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If you have been affected by sexual assault, harassment or violence we are here to support you.  

Please see this page for more information.

If you tell us about an incident of misconduct we will allocate a member of staff to support you. You may want to consider making a report to the police or making a formal complaint to the university. This is your decision and no one will try to influence you, whatever you decide we are here to support you and this is our primary concern.  

The key differences in making a police report and making a complaint to the university: 

table outlining the difference between making a complaint to the university and reporting to the police.
 Making a police report  Making a complaint to the university
 The Police will consider whether a criminal offence has been committed.  The university will consider whether a breach of our Assault and Sexual Assault Policy has occurred.
 The police have greater powers of investigation and can obtain forensic evidence.  The university has limited powers of investigation compared to the police, for example the university cannot obtain forensic evidence and university CCTV footage can be kept for only a short period. 
 In criminal proceedings, the case against the defendant must be proved ‘beyond reasonable doubt’  The university uses the civil standard of proof ‘the balance of probabilities’, this means the investigation will decide whether it is more likely than not that the incident occurred.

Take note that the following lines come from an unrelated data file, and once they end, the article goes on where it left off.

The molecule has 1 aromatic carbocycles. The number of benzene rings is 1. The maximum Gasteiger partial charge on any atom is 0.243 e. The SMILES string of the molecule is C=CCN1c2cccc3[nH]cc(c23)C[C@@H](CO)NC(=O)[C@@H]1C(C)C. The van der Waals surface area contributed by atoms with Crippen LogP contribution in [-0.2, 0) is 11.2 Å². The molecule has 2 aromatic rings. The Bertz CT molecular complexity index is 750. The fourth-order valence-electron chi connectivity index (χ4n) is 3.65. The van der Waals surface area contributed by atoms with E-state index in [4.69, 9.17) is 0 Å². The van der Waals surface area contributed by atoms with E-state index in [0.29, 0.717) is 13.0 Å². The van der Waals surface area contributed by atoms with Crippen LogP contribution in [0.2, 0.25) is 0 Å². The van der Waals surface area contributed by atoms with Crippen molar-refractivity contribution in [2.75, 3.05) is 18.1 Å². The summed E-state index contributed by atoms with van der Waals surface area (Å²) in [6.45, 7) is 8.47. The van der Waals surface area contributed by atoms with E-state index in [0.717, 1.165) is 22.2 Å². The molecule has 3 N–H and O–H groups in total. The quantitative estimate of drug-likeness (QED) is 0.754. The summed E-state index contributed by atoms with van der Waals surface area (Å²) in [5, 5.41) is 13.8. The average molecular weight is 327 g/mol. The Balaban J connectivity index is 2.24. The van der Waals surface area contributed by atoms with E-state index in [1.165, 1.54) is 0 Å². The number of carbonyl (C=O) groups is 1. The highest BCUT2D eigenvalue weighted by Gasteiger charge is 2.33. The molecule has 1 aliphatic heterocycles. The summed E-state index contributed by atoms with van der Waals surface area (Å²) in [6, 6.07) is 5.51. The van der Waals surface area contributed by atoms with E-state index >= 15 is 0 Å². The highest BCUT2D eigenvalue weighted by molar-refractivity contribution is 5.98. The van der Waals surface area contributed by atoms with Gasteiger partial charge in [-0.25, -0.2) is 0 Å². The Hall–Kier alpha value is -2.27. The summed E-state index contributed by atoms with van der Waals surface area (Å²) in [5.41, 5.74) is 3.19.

The result of a police investigation may be a criminal prosecution and a trial in court.   The outcome of a university complaint may be a referral to the Student Disciplinary Procedure or the Procedure for Consideration of Fitness to Study or Practise or another sanction. The university will share outcomes with you where possible, but may not be able to share information on sanctions imposed on others with you due to our obligations under GDPR.

Making a formal complaint about sexual misconduct or assault to the university 

  • You will be allocated a supporter. Please contact the Academic Registrar or Dean for Students if you need help with this.  

  • Your supporter will have access to training and will talk through the process with you. 

  • You need to complete a Complaint form. Your supporter can help you with this.  

  • Complaints cannot be submitted anonymously. 

  • Please note that the university will not investigate an allegation of sexual misconduct while it is being investigated by the police. Students on clinical courses who are the subject of a criminal investigation must notify the Academic Registrar immediately. The university can investigate on completion of the police investigation whatever the result of the police investigation. 

  • There are some steps in the formal complaints process which you do not need to follow when you are reporting sexual misconduct: 

  1. You do not need to attempt to resolve your complaint informally. You do not need to submit your complaint within 3 calendar months of the incident.

  2. However the person you are complaining of must still a member of the university community and please note that recall of events can be unreliable after a long period of time and this might make the investigation more difficult.